Hurricaine Sandy – Massive Flooding Atlantic Seaboard
NEW YORK, NY – Cars floating in a flooded subterranian basement following Hurricaine Sandy on October 30, 2012 in the Financial District of New York, United States. The storm has claimed at least 16 lives in the United States, and has caused massive flooding accross much of the Atlantic seaboard. US President Barack Obama has declared the situation a ‘major disaster’ for large areas of the US East Coast including New York City. AFP
Another two people were killed in Pennsylvania, one from a falling tree and another when a house collapsed, an emergency management official told AFP, without providing further details.
Elsewhere along the East Coast, a US sailor on board a replica of the HMS Bounty was recovered from the sea and later died at hospital. The captain was missing after the tall ship went down off the Carolinas.
A woman in Maryland died after her vehicle hydroplaned into a tree, officials said.
And in West Virginia, a 48-year-old woman was killed when her car collided with a cement truck while driving through heavy snow caused by the storm, a local official said.
Further north, in Toronto, Canada, a woman was killed when she was hit by flying debris, police said Monday.
In addition to the missing ship captain, the US Coast Guard said it was also searching for a 40-year-old swimmer who went missing off the coast of Connecticut.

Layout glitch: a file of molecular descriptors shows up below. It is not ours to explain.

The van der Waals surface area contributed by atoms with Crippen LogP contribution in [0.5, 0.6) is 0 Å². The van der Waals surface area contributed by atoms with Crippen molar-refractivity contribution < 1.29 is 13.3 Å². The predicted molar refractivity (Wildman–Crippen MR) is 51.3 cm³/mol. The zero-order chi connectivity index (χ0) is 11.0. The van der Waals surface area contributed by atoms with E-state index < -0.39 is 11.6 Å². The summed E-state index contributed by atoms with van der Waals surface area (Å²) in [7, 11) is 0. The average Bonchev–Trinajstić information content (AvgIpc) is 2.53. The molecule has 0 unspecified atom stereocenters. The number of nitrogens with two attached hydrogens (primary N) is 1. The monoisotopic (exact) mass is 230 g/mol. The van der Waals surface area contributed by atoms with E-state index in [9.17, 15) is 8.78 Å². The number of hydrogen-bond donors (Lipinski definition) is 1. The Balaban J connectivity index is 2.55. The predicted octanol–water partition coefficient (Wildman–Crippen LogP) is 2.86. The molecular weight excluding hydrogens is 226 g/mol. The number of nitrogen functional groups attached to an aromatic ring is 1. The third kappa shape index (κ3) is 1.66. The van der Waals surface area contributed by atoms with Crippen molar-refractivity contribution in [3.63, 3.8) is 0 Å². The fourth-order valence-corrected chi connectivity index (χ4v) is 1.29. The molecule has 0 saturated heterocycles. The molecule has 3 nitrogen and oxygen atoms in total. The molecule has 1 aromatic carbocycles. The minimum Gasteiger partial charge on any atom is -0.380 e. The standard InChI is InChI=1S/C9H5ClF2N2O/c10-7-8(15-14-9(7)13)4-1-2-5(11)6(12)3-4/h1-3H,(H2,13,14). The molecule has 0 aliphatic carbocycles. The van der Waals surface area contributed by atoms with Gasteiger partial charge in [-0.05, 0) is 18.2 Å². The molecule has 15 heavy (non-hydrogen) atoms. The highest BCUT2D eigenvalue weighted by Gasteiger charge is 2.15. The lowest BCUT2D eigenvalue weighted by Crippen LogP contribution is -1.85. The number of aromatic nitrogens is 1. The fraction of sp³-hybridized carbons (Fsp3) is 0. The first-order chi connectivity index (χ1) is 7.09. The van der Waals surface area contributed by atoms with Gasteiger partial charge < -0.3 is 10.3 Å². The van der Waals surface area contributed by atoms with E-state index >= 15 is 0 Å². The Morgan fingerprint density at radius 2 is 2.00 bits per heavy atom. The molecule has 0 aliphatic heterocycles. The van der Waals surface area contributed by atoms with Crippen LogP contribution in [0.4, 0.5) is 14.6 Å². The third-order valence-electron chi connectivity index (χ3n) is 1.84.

The Coast Guard said early Tuesday that there was still a possibility that both individuals had survived the storm.
The National Hurricane Center said Sandy had weakened early Tuesday as it moved inland, but could still generate gale-force winds and flooding along the eastern seaboard.
As a hurricane, Sandy killed at least 67 people — including a US national in Puerto Rico — as it swept through the Caribbean over the past few days.
US authorities had warned the threat to life and property was “unprecedented” and ordered hundreds of thousands of residents from New England to North Carolina to evacuate their homes and seek shelter.
Falling trees dragged down power cables, plunging millions of homes into darkness, while storm warnings cut rail links and marooned tens of thousands of travelers at airports across the region.
Disaster estimating firm Eqecat forecast that the massive storm would affect more than 60 million Americans, a fifth of the population, and cause up to $20 billion (15 billion euros) in damage